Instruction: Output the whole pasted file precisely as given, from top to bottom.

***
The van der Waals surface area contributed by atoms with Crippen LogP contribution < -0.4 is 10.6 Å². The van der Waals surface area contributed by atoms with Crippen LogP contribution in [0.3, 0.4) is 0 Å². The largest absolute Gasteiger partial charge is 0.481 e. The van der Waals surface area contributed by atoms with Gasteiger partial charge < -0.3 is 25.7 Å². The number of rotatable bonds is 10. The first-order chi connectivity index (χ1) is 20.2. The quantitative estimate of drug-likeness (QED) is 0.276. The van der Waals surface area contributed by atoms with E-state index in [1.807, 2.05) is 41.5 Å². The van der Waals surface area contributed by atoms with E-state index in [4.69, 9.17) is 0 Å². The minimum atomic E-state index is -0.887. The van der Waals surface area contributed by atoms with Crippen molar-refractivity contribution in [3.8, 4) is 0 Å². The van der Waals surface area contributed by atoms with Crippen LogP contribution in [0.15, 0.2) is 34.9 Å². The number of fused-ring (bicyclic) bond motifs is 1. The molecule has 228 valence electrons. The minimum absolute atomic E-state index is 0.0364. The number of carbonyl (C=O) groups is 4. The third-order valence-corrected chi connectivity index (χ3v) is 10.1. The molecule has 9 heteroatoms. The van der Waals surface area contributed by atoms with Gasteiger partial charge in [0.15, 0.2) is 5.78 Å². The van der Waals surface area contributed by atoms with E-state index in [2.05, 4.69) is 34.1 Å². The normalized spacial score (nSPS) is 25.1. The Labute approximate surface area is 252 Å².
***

The van der Waals surface area contributed by atoms with Crippen LogP contribution < -0.4 is 10.6 Å². The van der Waals surface area contributed by atoms with Crippen LogP contribution in [0.3, 0.4) is 0 Å². The largest absolute Gasteiger partial charge is 0.481 e. The van der Waals surface area contributed by atoms with Gasteiger partial charge < -0.3 is 25.7 Å². The number of rotatable bonds is 10. The first-order chi connectivity index (χ1) is 20.2. The quantitative estimate of drug-likeness (QED) is 0.276. The van der Waals surface area contributed by atoms with E-state index in [1.807, 2.05) is 41.5 Å². The van der Waals surface area contributed by atoms with E-state index in [4.69, 9.17) is 0 Å². The minimum atomic E-state index is -0.887. The van der Waals surface area contributed by atoms with Crippen molar-refractivity contribution in [3.8, 4) is 0 Å². The van der Waals surface area contributed by atoms with Crippen LogP contribution in [0.15, 0.2) is 34.9 Å². The number of fused-ring (bicyclic) bond motifs is 1. The molecule has 228 valence electrons. The minimum absolute atomic E-state index is 0.0364. The number of carbonyl (C=O) groups is 4. The third-order valence-corrected chi connectivity index (χ3v) is 10.1. The molecule has 9 heteroatoms. The van der Waals surface area contributed by atoms with Gasteiger partial charge in [0.15, 0.2) is 5.78 Å². The van der Waals surface area contributed by atoms with E-state index in [2.05, 4.69) is 34.1 Å². The normalized spacial score (nSPS) is 25.1. The Labute approximate surface area is 252 Å².